Essentially, Creativity and new thoughts arise when our neurons make divergent associations and connections between seemingly unrelated or far-flung concepts. New neural connections between different ideas result in an innovation, a creative insight. This is vastly an unconscious process. We give our brains enough fodder and information and let it all stew and “incubate”. One fine moment, a “bulb glows” in our head. It is important to give the mind/brain the time and space to work out its connections and to sort out all the ideas. Rather than rigorously and consciously thinking about something, if we took breaks, relaxed ourselves, engaged in completely different activities, and provided the brain the meditative clarity of stillness of thoughts, the neurons are encouraged to form their connections and transmit insight. It makes sense. That’s why quieting one’s thoughts and mind is essential to gain peace and clarity. This outpouring of insight has been studied to arise from a lobe in the right hemisphere of the brain.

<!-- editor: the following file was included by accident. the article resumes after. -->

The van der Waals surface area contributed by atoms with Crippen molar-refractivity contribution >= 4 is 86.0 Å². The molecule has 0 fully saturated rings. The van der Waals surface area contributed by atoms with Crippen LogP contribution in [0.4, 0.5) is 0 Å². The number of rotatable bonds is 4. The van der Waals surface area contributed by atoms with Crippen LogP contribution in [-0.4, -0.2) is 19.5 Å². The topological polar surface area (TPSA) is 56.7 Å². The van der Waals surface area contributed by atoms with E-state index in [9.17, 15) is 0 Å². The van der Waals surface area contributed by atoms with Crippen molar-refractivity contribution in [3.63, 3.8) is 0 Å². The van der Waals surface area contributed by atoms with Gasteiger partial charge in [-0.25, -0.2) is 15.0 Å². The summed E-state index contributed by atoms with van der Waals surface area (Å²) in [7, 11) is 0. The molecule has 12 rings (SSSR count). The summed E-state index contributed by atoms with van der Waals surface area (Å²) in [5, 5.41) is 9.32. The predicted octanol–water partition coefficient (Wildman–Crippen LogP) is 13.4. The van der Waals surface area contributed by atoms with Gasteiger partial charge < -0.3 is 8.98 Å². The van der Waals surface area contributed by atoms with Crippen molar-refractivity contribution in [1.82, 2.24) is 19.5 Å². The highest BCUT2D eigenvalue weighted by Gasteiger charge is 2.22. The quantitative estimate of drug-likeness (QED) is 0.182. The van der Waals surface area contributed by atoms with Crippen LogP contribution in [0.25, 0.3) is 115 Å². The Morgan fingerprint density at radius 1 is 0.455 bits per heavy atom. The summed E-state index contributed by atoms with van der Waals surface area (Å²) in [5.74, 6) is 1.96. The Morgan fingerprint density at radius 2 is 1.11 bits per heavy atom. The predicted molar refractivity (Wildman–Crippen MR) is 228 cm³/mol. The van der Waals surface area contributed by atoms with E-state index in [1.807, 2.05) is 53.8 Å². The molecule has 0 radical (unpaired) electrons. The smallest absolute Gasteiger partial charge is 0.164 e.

Another important element in Creativity is horizontal sharing of ideas - that is exposing oneself to different kinds of ideas in completely unrelated fields helps our brains to make these brand new connections between supposedly unconnected ideas. How were the Post-It notes invented? Lehrer shares wonderful stories behind brilliantly simple innovations that now seem intuitive and indispensable. These inventions were a result of an Engineer learning something from a Microbiologist, or a Chemist learning something from an Artist, and connecting the dots between a bunch of disconnected theories. The more we venture out of our comfort zone and familiar ideas, the more we are bombarded with different ways of thinking and fusing ideas. When Chemists had abandoned their quest to find a floor cleaning liquid that’s better than the current ones, a team of engineers thought of something entirely new. Upon seeing a woman casually clean coffee with a disposable napkin, the Swiffer was born. It helped to step out of the lab and chemical equations. Such products are an amalgamation of existing ideas with newer applications and effective design.